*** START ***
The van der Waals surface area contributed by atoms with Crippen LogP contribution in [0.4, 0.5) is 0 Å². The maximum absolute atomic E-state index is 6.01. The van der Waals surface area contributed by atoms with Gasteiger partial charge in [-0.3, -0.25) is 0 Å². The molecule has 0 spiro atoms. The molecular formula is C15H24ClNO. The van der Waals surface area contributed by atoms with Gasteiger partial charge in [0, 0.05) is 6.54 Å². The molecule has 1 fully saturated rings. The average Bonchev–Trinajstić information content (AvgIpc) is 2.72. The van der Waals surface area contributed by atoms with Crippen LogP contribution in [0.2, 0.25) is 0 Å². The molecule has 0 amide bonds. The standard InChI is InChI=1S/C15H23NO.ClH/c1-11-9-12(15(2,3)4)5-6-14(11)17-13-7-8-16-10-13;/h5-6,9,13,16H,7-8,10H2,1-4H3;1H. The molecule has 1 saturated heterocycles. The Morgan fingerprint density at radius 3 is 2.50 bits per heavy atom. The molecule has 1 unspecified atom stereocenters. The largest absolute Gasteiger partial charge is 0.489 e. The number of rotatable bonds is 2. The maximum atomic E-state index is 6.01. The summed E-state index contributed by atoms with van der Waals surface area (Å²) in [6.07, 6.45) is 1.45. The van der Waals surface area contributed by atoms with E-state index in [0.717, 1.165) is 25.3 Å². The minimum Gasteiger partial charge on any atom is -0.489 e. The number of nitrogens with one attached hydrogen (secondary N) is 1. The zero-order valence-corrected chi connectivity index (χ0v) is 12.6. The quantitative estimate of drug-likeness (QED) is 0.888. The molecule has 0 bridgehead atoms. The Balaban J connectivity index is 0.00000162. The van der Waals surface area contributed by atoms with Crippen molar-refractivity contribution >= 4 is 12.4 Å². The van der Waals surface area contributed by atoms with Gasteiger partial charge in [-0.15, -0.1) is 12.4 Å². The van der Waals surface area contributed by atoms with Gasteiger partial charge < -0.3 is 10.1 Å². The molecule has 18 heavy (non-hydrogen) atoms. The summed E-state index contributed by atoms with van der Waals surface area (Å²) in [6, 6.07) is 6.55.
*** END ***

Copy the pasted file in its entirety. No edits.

The van der Waals surface area contributed by atoms with Crippen LogP contribution in [0.4, 0.5) is 0 Å². The maximum absolute atomic E-state index is 6.01. The van der Waals surface area contributed by atoms with Gasteiger partial charge in [-0.3, -0.25) is 0 Å². The molecule has 0 spiro atoms. The molecular formula is C15H24ClNO. The van der Waals surface area contributed by atoms with Gasteiger partial charge in [0, 0.05) is 6.54 Å². The molecule has 1 fully saturated rings. The average Bonchev–Trinajstić information content (AvgIpc) is 2.72. The van der Waals surface area contributed by atoms with Crippen LogP contribution in [0.2, 0.25) is 0 Å². The molecule has 0 amide bonds. The standard InChI is InChI=1S/C15H23NO.ClH/c1-11-9-12(15(2,3)4)5-6-14(11)17-13-7-8-16-10-13;/h5-6,9,13,16H,7-8,10H2,1-4H3;1H. The molecule has 1 saturated heterocycles. The Morgan fingerprint density at radius 3 is 2.50 bits per heavy atom. The molecule has 1 unspecified atom stereocenters. The largest absolute Gasteiger partial charge is 0.489 e. The number of rotatable bonds is 2. The maximum atomic E-state index is 6.01. The summed E-state index contributed by atoms with van der Waals surface area (Å²) in [6.07, 6.45) is 1.45. The van der Waals surface area contributed by atoms with E-state index in [0.717, 1.165) is 25.3 Å². The minimum Gasteiger partial charge on any atom is -0.489 e. The number of nitrogens with one attached hydrogen (secondary N) is 1. The zero-order valence-corrected chi connectivity index (χ0v) is 12.6. The quantitative estimate of drug-likeness (QED) is 0.888. The molecule has 0 bridgehead atoms. The Balaban J connectivity index is 0.00000162. The van der Waals surface area contributed by atoms with Crippen molar-refractivity contribution >= 4 is 12.4 Å². The van der Waals surface area contributed by atoms with Gasteiger partial charge in [-0.15, -0.1) is 12.4 Å². The van der Waals surface area contributed by atoms with Gasteiger partial charge < -0.3 is 10.1 Å². The molecule has 18 heavy (non-hydrogen) atoms. The summed E-state index contributed by atoms with van der Waals surface area (Å²) in [6, 6.07) is 6.55.